Module 2: How to Critically Analyze and Interpret Data Visualizations

Misleading Data Visualizations

Now that we know how to analyze and break down a data visualization, let’s go through a few examples of design choices (and mistakes!) that can create confusion.

Using the Wrong Type of Data Visualization

As we learned in Module 1, some types of data visualizations work well for communicating specific types of information, but not others. For example, pie charts are good for making comparisons between a few different categories, but are not great for identifying patterns or showing data over time.

Data visualizations can be confusing and misleading when the designer has picked a format that isn’t well suited to the data they are analyzing.

Review Figure 2.9[1] below, a pie chart of Ontario television viewing in 2004. There are 12 categories of television and similar colours used in the graph, as well as white font over the bright colours, making this hard to read.

A pie chart provides too much visual information, making it hard to read (see caption for details).
Figure 2.9. A pie chart displaying 12 categories of television viewing in Ontario in 2004 provides too much visual information, making it hard to read.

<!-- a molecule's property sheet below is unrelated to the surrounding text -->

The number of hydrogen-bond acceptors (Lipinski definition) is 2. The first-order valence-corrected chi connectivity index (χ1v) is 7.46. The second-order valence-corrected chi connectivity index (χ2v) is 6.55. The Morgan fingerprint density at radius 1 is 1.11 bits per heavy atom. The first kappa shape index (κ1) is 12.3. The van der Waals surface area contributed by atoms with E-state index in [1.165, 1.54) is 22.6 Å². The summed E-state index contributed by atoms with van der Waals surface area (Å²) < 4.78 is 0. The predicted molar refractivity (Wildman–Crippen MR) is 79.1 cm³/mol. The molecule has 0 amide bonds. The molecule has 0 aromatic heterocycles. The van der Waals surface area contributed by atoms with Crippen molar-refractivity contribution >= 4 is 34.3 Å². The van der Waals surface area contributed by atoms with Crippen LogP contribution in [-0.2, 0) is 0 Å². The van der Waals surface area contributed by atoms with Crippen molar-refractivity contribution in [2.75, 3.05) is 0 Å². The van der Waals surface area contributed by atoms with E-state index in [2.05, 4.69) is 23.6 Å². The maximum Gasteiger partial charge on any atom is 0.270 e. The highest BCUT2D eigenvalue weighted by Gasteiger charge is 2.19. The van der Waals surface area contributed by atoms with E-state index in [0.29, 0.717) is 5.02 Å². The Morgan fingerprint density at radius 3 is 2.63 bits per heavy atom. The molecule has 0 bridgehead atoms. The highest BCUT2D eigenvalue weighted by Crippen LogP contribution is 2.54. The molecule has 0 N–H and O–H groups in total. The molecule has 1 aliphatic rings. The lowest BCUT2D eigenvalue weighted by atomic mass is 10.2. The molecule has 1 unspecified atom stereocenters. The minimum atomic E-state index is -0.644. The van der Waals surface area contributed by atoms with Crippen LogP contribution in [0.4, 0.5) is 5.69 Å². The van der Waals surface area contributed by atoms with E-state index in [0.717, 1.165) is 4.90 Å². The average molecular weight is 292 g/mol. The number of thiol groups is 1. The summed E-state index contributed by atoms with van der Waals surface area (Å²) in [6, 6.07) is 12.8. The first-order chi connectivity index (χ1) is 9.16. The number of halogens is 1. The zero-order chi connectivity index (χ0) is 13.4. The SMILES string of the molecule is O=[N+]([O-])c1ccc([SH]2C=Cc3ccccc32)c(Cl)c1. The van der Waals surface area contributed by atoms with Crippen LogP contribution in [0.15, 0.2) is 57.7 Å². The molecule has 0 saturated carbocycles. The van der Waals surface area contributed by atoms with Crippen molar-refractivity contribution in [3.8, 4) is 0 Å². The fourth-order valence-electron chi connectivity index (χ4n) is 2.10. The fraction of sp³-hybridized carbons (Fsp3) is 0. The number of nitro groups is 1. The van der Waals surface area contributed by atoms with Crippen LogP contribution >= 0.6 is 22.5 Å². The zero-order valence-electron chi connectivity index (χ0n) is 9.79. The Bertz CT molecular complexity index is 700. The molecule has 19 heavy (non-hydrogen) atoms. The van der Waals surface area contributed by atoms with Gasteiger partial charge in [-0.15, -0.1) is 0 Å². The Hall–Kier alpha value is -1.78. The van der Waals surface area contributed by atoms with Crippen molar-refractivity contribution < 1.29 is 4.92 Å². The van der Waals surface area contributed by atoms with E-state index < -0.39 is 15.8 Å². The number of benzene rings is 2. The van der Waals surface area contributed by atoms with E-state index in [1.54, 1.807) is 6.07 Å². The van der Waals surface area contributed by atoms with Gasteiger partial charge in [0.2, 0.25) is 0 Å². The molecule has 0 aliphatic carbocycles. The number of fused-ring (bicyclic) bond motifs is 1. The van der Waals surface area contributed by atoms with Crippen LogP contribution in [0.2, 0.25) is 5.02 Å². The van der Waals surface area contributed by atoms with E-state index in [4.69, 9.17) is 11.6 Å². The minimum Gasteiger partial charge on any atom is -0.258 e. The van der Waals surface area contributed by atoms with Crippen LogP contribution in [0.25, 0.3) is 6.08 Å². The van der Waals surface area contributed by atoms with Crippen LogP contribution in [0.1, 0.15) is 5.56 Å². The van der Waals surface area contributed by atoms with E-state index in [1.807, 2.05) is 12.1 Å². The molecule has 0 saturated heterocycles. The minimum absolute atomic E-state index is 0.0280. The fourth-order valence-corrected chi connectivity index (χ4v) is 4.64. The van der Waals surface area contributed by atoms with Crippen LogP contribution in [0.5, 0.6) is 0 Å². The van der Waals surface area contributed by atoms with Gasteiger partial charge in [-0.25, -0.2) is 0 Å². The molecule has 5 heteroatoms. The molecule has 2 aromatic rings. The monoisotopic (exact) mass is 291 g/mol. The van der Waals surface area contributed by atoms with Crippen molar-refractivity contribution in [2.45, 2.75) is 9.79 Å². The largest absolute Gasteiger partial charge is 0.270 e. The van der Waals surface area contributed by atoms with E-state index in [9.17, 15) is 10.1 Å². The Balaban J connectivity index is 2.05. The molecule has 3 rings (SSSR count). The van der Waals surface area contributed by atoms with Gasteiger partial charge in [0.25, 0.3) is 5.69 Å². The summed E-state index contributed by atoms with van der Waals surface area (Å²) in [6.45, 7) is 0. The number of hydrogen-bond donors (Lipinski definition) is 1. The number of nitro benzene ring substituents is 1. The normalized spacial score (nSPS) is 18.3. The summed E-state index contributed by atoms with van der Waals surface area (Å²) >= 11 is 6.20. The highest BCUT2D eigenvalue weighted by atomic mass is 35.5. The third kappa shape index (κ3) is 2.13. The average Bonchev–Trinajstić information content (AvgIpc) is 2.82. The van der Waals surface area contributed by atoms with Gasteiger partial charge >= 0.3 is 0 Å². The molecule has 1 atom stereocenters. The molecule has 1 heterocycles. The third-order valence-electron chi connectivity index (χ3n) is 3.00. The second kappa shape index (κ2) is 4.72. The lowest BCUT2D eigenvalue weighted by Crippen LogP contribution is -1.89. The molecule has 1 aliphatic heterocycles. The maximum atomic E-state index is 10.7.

False Causation

Correlation does not imply causation.

If you’ve ever taken a statistics or data analysis course, you have almost certainly come across this common phrase. It means that, just because two trends seem to fluctuate alongside each other, it doesn’t prove that one causes the other or that they are related in a meaningful way.

Review Figure 2.10[2][3] below, which shows a line graph of the decrease of Canadian automotive apprenticeship registrations and nectarine production. What do these two things have to do with each other? They are unrelated quantities that appear to decrease at the same rate over a similar time period.

A line graph appears to show a relation between two items that are unrelated (see caption for details).
Figure 2.10. A line graph of the number of nectarines produced and automotive apprenticeship registrations in Canada appears to show a relation, as they both begin to decrease in 2019, where there is none.

Inconsistent or Manipulated Scale

It’s important to examine the scales of a data visualization carefully. Compressing or expanding the scale of a graph can make the changes between data points seem either more or less significant than they really are.